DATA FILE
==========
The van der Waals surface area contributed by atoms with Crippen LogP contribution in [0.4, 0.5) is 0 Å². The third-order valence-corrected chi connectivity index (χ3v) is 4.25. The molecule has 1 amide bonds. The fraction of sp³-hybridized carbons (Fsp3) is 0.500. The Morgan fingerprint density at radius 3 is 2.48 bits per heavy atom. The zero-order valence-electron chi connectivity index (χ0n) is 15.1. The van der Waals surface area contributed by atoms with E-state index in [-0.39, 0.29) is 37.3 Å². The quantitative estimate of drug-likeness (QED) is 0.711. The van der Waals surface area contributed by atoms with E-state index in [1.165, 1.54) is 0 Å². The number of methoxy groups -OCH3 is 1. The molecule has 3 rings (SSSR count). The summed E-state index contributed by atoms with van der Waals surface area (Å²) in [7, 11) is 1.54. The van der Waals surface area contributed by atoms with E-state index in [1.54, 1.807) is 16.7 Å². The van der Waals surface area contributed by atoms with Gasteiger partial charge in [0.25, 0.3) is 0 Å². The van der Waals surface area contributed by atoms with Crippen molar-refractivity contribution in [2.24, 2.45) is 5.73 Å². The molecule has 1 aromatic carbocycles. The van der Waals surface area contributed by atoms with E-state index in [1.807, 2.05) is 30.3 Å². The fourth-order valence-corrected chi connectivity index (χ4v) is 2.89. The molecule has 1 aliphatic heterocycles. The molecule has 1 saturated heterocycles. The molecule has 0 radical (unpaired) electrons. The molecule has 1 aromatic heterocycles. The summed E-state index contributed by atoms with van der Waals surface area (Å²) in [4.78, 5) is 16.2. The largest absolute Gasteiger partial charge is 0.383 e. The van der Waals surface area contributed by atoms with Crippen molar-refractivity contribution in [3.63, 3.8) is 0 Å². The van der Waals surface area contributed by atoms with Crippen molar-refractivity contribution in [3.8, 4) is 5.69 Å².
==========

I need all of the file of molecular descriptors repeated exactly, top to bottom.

The van der Waals surface area contributed by atoms with Crippen LogP contribution in [0.4, 0.5) is 0 Å². The third-order valence-corrected chi connectivity index (χ3v) is 4.25. The molecule has 1 amide bonds. The fraction of sp³-hybridized carbons (Fsp3) is 0.500. The Morgan fingerprint density at radius 3 is 2.48 bits per heavy atom. The zero-order valence-electron chi connectivity index (χ0n) is 15.1. The van der Waals surface area contributed by atoms with E-state index in [-0.39, 0.29) is 37.3 Å². The quantitative estimate of drug-likeness (QED) is 0.711. The van der Waals surface area contributed by atoms with E-state index in [1.165, 1.54) is 0 Å². The number of methoxy groups -OCH3 is 1. The molecule has 3 rings (SSSR count). The summed E-state index contributed by atoms with van der Waals surface area (Å²) in [7, 11) is 1.54. The van der Waals surface area contributed by atoms with E-state index in [1.54, 1.807) is 16.7 Å². The van der Waals surface area contributed by atoms with Gasteiger partial charge in [0.25, 0.3) is 0 Å². The van der Waals surface area contributed by atoms with Crippen molar-refractivity contribution in [2.24, 2.45) is 5.73 Å². The molecule has 1 aromatic carbocycles. The van der Waals surface area contributed by atoms with E-state index in [1.807, 2.05) is 30.3 Å². The fourth-order valence-corrected chi connectivity index (χ4v) is 2.89. The molecule has 1 aliphatic heterocycles. The molecule has 1 saturated heterocycles. The molecule has 0 radical (unpaired) electrons. The molecule has 1 aromatic heterocycles. The summed E-state index contributed by atoms with van der Waals surface area (Å²) in [4.78, 5) is 16.2. The largest absolute Gasteiger partial charge is 0.383 e. The van der Waals surface area contributed by atoms with Crippen molar-refractivity contribution in [3.63, 3.8) is 0 Å². The van der Waals surface area contributed by atoms with Crippen molar-refractivity contribution in [3.8, 4) is 5.69 Å².